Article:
What you’re describing sounds like a deeper issue than dawdling, but I’d start with examining expectations and making sure you’re not asking too much, and then I’d suggest a “training bootcamp” where you’re with him, watching and guiding on the spot for a few weeks to retrain habits, making it a cheerful time on your part. So hard! I was really helped by the advice on this site: http://www.raisinggodlytomatoes.com/

      1. Thanks so much for your thoughts. It is mostly a heart problem! But while I wait on the Lord to work there (must remember to pray first and foremost!) I want to train our habits and attitudes. We do have movement breaks and change it up with read alouds and non-desk work. I dropped my expectations last term to try and build some success and positive experiences, but that didn’t help with the dawdling or attitude. If he got stuck in, he would be finished by 1pm, free for reading/technology/outside/etc until 3pm. His response to still working when his siblings are playing is how unfair it is, or doing a quick rush job, instead of learning the lesson and applying himself the next day. Mostly we sit at a table together but there are times when I need to work with his siblings or hang out washing – he could get his maths page done in 20 minutes while I’m occupied but… it’s not ability, it’s willingness. He needs constant redirection when I am right next to him too, which is incredibly frustrating. I’m trying to praise what he is doing well so it’s not all correction. It’s exhausting. I smile when you say to make it a cheerful time to retrain him – I must remember this is an opportunity to share the gospel and pursue heart change in both of us. I’ll make sure he gets good movement breaks and food, and commit to tomato staking and retraining. It’s a marathon not a race. Thanks again for your willingness to share from your own experiences.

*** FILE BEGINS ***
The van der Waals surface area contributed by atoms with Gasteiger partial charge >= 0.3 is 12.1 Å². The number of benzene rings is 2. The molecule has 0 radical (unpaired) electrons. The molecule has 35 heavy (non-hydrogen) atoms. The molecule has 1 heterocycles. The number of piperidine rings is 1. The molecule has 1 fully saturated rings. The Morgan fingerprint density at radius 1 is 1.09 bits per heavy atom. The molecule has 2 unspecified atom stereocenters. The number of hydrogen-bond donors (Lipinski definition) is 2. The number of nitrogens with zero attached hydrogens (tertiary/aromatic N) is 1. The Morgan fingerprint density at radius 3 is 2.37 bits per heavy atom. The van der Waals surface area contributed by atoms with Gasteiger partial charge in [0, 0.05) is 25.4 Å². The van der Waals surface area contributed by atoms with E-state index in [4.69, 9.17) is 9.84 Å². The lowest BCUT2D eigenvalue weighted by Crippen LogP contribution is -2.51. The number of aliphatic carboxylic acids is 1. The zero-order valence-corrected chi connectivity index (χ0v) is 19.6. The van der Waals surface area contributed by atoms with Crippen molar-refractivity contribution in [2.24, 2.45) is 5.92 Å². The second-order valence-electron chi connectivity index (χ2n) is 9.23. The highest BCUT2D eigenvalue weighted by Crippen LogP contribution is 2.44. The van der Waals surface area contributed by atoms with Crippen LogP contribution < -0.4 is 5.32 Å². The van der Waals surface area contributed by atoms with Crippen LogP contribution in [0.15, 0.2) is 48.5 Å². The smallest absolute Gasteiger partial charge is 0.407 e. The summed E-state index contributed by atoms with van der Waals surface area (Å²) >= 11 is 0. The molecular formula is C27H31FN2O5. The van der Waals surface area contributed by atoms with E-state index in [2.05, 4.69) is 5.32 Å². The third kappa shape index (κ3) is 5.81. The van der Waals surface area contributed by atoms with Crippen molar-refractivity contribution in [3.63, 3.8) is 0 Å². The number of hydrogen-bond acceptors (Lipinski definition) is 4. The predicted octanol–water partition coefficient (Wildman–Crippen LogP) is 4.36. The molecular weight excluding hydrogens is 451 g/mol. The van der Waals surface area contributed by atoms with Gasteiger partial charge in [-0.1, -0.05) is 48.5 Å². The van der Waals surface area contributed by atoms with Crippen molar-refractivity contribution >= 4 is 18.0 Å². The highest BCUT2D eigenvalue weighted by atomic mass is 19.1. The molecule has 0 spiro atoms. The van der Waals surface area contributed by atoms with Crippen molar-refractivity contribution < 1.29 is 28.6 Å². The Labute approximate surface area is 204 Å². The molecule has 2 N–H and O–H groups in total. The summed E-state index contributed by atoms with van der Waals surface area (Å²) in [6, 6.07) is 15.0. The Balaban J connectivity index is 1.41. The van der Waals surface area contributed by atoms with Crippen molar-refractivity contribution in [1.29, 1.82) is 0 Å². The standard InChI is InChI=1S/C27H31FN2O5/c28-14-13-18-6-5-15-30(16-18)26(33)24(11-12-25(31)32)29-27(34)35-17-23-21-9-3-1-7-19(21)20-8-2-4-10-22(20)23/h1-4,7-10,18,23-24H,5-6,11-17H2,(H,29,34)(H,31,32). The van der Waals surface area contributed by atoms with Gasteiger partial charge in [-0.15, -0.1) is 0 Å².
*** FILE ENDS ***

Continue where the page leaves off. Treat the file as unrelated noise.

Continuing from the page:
1. Hang in there! It is exhausting and we do have more on our plates than one habit with one child. It’s ok. It will sink in, and he’ll get it – it might just take a year or two instead of a day or two! You’re giving him a gift, holding these lines now in his life. You might not be the one to reap the fruit in your homeschool day, but it will bear fruit in his life.